In 1867 when Canada became a confederation the federal government and provinces at the time agreed to differentiate powers which can be found in section 91/92 of the Canadian constitution. From the beginnings of confederation there truly was little food regulation or oversight. Provincially sanitarians in April of 1913 created the Sanitary Inspectors Association of Western Canada. In the 1930's the group then formed the Canadian Institutes of Health Inspectors. During this time the government of Canada launched the Federal Department of Health in 1919 as Canada's population grew and international/provincial trade of food products boosted Canada's economy. The Food and Drug Act was established in the 1920's, and provided an initial framework for regulators to protect Canadian food and drug supplies. Until 1997 there were multiple federal agencies involved with regulatory enforcement of various acts related to food. It became difficult in many cases to be consistent in the approached used when having to achieve compliance and enforce regulatory standards for federal authorities. The Canadian Food Inspection Agency was created in 1997 so that any food product manufactured, produced or transported inter provincially or internationally from Canada would be inspected in a consistent manner. All companies wanting to trade inter-provincially or internationally are thus required to register with the Canadian Food Inspection Agency. This also includes those who import food into the Canada and distribute food products between provinces.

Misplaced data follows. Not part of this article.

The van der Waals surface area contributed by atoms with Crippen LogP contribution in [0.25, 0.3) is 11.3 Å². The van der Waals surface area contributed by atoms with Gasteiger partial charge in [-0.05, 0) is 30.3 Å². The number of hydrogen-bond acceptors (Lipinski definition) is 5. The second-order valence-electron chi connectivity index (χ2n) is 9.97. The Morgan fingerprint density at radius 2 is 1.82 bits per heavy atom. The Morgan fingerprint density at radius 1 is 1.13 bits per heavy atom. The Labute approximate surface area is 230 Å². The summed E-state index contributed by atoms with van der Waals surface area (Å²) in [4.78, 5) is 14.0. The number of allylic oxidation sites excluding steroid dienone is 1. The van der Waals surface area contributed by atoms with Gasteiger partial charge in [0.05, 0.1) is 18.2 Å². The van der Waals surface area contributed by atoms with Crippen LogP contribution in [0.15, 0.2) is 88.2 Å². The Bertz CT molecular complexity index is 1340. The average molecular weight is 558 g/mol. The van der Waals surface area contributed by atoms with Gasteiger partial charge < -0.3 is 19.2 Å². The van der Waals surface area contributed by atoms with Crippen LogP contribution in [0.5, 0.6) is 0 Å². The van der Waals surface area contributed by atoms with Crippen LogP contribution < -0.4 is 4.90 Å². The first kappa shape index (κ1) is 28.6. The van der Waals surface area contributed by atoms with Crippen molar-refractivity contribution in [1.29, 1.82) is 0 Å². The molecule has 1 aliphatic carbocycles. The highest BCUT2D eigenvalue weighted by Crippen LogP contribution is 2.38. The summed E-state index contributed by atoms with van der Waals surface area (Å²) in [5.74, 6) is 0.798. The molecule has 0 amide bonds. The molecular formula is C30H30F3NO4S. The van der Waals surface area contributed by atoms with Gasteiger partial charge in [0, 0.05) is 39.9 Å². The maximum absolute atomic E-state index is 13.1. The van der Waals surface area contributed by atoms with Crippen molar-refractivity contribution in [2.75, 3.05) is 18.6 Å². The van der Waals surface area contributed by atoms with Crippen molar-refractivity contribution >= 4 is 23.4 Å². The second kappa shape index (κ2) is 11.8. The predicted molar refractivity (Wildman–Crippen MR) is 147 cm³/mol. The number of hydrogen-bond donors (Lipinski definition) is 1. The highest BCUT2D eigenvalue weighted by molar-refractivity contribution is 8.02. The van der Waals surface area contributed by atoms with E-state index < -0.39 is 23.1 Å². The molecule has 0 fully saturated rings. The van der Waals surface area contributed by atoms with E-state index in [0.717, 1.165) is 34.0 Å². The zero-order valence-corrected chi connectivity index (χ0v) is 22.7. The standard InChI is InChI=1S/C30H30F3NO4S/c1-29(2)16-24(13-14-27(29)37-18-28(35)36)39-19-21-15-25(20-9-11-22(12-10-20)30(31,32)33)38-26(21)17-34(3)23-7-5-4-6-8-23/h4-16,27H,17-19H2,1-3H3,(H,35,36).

Complexity in Regulations